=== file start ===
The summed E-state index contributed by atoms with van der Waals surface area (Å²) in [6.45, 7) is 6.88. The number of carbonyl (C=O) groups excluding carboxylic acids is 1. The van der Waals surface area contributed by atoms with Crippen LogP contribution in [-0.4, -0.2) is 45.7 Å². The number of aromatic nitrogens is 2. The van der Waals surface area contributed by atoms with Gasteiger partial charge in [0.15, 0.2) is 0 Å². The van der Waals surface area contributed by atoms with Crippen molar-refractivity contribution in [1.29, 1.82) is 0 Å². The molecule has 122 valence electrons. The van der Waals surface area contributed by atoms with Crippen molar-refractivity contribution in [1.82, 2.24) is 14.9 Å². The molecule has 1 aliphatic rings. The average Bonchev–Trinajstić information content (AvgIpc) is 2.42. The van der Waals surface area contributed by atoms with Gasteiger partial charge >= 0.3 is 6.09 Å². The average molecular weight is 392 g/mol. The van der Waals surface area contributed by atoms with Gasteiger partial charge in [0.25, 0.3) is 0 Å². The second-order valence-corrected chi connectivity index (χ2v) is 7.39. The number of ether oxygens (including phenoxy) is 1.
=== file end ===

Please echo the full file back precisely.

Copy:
The summed E-state index contributed by atoms with van der Waals surface area (Å²) in [6.45, 7) is 6.88. The number of carbonyl (C=O) groups excluding carboxylic acids is 1. The van der Waals surface area contributed by atoms with Crippen LogP contribution in [-0.4, -0.2) is 45.7 Å². The number of aromatic nitrogens is 2. The van der Waals surface area contributed by atoms with Gasteiger partial charge in [0.15, 0.2) is 0 Å². The van der Waals surface area contributed by atoms with Crippen molar-refractivity contribution in [1.29, 1.82) is 0 Å². The molecule has 122 valence electrons. The van der Waals surface area contributed by atoms with Crippen molar-refractivity contribution in [1.82, 2.24) is 14.9 Å². The molecule has 1 aliphatic rings. The average Bonchev–Trinajstić information content (AvgIpc) is 2.42. The van der Waals surface area contributed by atoms with Gasteiger partial charge >= 0.3 is 6.09 Å². The average molecular weight is 392 g/mol. The van der Waals surface area contributed by atoms with Gasteiger partial charge in [0.25, 0.3) is 0 Å². The second-order valence-corrected chi connectivity index (χ2v) is 7.39. The number of ether oxygens (including phenoxy) is 1.